Patients often become frustrated when doctors don't order every test in the book for them. But try to think about it in terms of being spared the risks of unnecessary procedures, not to mention the added cost to you. Of course, some tests will indeed be necessary, but your doctor should be able to explain clearly the rationale for every one. (Visit choosing wisely.org for a list of tests that are overused and should be questioned if they are offered to you.)

4. If something feels off during your appointment, don't ignore it
When a doctor and patient sit together in a room, they are not simply trading facts. How we think and process information is affected by emotions at every level. If you notice palpable feelings arising in yourself during a visit—frustration, fear, anger or sadness—it's a sign that something important is going on and needs to be addressed. You can stop the consultation and say something like, "I'm having very strong feelings about what we have just touched upon. Could we take a minute to talk about it?"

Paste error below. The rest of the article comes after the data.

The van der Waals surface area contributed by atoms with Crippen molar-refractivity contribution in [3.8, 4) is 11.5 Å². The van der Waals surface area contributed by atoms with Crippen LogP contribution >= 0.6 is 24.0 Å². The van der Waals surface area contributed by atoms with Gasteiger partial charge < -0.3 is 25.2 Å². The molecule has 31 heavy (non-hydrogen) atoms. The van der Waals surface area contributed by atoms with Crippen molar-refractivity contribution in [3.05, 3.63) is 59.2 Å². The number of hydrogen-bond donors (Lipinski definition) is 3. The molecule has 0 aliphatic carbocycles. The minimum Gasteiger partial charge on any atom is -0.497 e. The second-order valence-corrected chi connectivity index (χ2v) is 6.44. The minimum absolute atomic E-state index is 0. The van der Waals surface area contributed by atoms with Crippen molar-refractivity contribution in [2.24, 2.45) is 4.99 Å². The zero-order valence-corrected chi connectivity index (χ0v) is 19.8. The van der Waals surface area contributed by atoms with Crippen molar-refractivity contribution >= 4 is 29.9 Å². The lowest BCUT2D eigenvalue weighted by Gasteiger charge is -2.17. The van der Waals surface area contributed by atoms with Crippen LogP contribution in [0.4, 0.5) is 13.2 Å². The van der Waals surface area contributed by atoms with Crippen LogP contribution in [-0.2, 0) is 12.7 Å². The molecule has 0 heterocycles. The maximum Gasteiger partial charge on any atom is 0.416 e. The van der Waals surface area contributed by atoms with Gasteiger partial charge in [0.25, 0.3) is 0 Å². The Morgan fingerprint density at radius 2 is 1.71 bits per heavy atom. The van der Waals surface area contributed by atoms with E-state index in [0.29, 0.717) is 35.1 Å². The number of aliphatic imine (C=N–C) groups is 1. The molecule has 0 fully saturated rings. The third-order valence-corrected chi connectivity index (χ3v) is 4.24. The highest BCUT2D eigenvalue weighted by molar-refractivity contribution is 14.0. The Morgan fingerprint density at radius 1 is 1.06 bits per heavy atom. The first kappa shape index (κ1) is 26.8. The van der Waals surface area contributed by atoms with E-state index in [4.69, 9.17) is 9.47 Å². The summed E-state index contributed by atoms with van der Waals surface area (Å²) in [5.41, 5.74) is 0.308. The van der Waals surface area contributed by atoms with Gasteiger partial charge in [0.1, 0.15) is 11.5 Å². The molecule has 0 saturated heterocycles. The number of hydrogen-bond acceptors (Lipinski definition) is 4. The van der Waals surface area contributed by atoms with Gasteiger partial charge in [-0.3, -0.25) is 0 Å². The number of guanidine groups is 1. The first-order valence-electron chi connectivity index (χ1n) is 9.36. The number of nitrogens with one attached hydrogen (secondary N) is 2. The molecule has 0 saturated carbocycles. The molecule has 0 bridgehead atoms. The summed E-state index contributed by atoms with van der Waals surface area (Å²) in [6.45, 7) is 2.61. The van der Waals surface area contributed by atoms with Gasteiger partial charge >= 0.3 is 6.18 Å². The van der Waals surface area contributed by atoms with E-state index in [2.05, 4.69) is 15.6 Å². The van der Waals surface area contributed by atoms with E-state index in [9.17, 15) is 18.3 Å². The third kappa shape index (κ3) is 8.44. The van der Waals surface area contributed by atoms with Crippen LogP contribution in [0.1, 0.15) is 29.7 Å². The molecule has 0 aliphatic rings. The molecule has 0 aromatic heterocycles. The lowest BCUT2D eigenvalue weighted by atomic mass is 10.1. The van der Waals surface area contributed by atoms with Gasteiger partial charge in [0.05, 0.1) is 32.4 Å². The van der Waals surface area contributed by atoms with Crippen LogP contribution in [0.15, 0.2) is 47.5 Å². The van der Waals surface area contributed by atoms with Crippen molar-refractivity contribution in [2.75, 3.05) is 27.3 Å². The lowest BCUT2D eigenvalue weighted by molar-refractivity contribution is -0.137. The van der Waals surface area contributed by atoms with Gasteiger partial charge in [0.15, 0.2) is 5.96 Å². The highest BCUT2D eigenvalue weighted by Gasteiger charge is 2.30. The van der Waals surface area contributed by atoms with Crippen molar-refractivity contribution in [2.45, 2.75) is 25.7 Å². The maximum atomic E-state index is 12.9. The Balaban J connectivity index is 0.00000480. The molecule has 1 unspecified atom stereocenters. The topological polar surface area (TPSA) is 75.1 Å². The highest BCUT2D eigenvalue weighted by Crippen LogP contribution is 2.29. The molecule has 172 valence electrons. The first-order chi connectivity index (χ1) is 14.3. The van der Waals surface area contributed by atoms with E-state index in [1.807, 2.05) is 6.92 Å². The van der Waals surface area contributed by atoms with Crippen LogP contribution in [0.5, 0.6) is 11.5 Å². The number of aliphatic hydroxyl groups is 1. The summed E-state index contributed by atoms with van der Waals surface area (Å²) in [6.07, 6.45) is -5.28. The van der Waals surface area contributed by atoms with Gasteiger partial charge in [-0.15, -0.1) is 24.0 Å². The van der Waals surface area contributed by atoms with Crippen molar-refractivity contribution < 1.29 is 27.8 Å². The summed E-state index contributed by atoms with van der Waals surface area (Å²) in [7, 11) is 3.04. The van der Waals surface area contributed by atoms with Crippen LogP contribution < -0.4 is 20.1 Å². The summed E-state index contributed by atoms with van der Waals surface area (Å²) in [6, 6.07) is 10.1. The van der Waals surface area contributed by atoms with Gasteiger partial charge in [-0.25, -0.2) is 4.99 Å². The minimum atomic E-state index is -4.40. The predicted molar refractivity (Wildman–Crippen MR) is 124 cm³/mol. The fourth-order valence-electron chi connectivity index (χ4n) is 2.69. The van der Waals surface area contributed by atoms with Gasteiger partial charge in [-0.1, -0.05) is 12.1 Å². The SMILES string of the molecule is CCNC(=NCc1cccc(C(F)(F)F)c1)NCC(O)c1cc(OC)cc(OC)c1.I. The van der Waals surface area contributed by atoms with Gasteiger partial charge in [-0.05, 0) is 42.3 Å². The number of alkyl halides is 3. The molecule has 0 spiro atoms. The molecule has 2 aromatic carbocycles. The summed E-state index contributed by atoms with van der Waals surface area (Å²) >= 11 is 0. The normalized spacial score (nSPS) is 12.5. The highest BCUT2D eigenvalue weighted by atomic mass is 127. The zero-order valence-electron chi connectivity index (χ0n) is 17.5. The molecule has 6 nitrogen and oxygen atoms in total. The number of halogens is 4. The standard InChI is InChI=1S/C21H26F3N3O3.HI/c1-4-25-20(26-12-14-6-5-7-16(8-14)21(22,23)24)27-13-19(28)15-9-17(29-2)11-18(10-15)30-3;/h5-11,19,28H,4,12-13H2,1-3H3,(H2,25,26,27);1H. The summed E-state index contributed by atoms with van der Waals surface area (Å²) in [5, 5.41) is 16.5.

Though we expect physicians to be objective, they're people, too, of course. When I researched my new book, What Doctors Feel, I learned that their emotions affect the care they give. Doctors who have been burned by a lawsuit might be unfairly wary of patients who ask a lot of questions, for instance. Plain fatigue might make them miss details. If you notice something in your doctor's behavior that doesn't seem right—she appears distracted, or is being short with you—it's OK to say, "I'm not so comfortable with how things are going." Don't hesitate to switch doctors if yours is not addressing your needs.

5. No question is ever unworthy
If you get a new diagnosis, medication or referral from your doctor, or have a test being ordered, make sure you understand the what, why and how before you walk out the door. You can take notes during the visit, have someone with you to do it or ask your doctor to jot details down for you. Often, a diagnosis is not clear. But the doctor should be able to explain the possibilities and what will happen next, even if it's just watching and waiting.